Liam Campbell mystery series (books 1-4), Dana Stabenow

Adult readers looking for a nice, low-key mystery series may want to check this one out. A little romance, a lot of dead people, and some rugged Alaska wilderness. You will not be too scared to sleep, and you're unlikely to be wandering about in the snowy backwoods accessible only by plane, so it won't probably remind you too much of home (unlike that time I read the Chelsea Cain serial killer book set in part at Cleveland High School right by my house. I had to alter my driving pattern for months). I got all four of these on my Kindle for less than $10 total. They were perfect travel books.

PS I think it's kind of funny that someone whose name is STABeNOW grew up to write murder mysteries.

Friday, November 25, 2011

2 grown up books

Major Pettigrew's Last Stand by Helen Simonson. My new job has me traveling in my car a lot more than my old job did, so I'm getting a lot of listening done! This is a beautiful, sweet, slow-moving story about an older man living in a small town in England and the friendship/romance he forms with the Pakistani shopkeeper in the village. No one approves of it, of course, it's just not done. But it is real, and Major Pettigrew takes his last stand to defend love. Beautiful, moving, funny, and thought-provoking. I also enjoyed the reader of this book very much.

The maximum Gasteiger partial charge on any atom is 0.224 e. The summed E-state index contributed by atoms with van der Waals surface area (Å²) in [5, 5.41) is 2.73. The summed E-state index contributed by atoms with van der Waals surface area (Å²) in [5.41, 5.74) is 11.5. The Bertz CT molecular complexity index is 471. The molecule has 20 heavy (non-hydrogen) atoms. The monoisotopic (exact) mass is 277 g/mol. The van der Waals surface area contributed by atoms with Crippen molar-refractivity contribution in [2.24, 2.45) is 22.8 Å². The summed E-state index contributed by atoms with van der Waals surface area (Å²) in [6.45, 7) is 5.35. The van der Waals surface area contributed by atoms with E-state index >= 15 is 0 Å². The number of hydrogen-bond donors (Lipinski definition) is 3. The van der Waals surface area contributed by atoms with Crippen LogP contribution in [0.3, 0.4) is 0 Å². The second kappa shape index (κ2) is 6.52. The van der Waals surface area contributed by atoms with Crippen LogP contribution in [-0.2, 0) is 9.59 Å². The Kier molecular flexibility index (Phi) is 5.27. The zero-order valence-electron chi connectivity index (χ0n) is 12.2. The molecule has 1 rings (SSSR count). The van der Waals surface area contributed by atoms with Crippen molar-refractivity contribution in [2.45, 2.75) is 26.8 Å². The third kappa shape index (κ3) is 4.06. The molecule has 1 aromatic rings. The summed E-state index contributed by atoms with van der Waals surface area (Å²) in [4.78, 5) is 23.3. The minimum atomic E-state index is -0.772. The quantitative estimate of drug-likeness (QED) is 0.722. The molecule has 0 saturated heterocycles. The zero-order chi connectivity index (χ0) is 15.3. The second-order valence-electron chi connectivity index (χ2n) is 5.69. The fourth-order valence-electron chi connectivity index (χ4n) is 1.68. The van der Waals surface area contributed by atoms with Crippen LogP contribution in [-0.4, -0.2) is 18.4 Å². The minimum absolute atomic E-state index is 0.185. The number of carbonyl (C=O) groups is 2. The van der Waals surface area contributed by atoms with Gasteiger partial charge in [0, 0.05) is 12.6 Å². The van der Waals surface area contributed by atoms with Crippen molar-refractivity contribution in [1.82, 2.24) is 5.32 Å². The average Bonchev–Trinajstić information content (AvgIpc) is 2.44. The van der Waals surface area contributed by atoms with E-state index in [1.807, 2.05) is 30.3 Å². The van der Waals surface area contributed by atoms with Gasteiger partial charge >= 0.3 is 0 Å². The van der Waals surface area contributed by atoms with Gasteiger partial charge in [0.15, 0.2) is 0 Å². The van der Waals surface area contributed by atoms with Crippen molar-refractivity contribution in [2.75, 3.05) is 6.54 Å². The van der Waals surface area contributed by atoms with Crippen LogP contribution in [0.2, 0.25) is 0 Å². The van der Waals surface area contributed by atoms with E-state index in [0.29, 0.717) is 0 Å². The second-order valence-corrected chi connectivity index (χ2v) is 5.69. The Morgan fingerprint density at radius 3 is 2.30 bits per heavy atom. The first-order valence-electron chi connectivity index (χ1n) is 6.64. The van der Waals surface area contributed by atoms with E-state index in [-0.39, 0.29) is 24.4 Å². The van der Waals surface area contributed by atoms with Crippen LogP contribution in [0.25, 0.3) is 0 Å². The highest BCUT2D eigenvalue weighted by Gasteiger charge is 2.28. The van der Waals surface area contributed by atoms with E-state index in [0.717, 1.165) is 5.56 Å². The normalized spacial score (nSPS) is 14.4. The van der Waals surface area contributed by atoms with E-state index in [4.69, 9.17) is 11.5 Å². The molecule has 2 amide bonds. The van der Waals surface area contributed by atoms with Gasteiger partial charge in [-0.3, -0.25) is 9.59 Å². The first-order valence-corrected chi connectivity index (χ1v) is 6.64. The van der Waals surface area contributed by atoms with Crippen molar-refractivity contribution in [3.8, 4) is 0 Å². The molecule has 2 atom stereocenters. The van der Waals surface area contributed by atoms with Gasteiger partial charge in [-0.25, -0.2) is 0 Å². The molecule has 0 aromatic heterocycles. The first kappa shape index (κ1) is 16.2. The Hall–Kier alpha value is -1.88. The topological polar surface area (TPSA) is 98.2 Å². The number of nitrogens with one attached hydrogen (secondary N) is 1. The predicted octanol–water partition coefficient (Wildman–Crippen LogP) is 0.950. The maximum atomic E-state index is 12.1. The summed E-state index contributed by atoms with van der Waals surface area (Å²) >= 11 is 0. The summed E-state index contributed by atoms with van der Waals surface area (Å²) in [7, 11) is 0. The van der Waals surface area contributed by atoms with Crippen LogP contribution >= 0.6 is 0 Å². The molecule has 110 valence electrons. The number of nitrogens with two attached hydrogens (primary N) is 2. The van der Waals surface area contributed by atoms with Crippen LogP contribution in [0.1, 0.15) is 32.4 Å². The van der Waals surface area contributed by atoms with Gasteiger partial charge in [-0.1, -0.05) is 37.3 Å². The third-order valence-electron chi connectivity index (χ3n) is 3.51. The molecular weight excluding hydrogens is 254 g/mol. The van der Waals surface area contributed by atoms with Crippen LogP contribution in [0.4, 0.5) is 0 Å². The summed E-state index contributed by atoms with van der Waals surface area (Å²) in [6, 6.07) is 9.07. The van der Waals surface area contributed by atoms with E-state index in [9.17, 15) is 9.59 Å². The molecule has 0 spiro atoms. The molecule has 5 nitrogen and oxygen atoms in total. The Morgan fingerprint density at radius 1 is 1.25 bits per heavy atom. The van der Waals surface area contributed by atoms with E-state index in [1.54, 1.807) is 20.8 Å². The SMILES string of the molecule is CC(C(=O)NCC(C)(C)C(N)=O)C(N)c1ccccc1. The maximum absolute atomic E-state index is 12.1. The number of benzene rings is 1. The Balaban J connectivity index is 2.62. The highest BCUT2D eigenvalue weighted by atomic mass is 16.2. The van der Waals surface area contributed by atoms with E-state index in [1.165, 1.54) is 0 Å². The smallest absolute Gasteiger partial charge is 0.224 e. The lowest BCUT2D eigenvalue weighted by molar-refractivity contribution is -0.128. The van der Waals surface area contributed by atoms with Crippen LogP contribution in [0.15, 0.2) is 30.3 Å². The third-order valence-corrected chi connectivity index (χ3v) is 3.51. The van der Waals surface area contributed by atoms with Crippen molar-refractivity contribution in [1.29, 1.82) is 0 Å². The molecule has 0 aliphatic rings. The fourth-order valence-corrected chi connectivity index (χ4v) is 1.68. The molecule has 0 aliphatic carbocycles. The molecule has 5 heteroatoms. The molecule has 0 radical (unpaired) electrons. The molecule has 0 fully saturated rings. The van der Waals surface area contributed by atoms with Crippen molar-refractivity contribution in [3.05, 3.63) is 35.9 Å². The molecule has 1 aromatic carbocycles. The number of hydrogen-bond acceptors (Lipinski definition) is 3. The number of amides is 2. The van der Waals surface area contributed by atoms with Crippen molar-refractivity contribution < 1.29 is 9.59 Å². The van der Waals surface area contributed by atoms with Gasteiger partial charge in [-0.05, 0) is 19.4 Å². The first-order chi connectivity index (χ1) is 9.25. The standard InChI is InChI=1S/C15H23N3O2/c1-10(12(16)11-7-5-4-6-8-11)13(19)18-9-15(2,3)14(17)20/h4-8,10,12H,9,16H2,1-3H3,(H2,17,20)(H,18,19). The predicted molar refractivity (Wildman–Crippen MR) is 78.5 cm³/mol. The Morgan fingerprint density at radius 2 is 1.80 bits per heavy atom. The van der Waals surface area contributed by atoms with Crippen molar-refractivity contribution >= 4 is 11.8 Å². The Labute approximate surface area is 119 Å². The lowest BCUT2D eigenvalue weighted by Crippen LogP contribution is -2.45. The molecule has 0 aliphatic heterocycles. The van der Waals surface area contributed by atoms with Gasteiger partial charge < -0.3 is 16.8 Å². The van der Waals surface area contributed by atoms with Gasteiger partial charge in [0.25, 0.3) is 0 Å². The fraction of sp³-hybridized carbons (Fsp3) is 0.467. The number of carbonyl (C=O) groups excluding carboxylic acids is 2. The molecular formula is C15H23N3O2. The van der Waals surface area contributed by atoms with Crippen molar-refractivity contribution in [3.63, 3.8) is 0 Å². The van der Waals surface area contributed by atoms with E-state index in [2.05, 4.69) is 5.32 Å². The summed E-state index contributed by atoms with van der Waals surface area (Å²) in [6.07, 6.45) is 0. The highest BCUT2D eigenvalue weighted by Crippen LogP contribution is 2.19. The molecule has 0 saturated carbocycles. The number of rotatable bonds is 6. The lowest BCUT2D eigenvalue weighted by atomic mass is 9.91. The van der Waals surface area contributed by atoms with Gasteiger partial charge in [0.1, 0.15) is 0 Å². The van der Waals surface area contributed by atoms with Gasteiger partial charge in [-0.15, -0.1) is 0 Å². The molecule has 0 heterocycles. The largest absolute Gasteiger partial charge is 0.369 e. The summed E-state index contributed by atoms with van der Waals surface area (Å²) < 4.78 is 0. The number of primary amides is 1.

Blood from a Stone by Donna León I also listened to this book, and before I was fifteen minutes in, I was ready to go back to Venice, nevermind the murders that are turning up on every corner. Give me some crusty bread, some cappucino, some gelato, and a view of St. Mark's and I'll be fine. This is another Comissarrio Brunetti story, maybe the third I've listened to, and I have to say, that while I was transported back to Italy, and while I didn't think it was a bad story, I was not dying to get in my car and go somewhere just so I could keep listening. That's the critical test for me. And I also was not really pleased with the conclusion of the story. Again, I'd be interested to hear from others who have read it about whether you thought the ending was the right decision or not. For me, not. I will undoubtedly give Ms. Leon another chance, as she does write well and her stories do help pass the time on the drive, but I will hope for something a little more to my interest next time.

Monday, November 21, 2011

Yummmm, Thanksgiving's coming!

I thought I'd read some picture books about food topics this week in anticipation of Thanksgiving, which is definitely one of my favorite holidays. Of course, you can hardly go wrong when the whole day is about food (and football).

I started with Luck with Potatoes by Helen Ketterman and illustrated by Brian Flocca. It's a story about poor Clemmon, a farmer down on his luck. Things go from bad to worse for Clemmon, until he's lost his whole herd of cows and is really at the end of his rope. He decides to take his last little bit of money and plant potatoes, and what do you know, they grow like nothing he's ever seen! Turns out those cows he lost have found their way back home inside the potatoes! Clemmon definitely has some Luck with Potatoes. This story is set in Tennessee and has some vocabulary that might not be familiar to all readers, so this would probably be better for a read aloud than individual reading for kiddos in Oregon.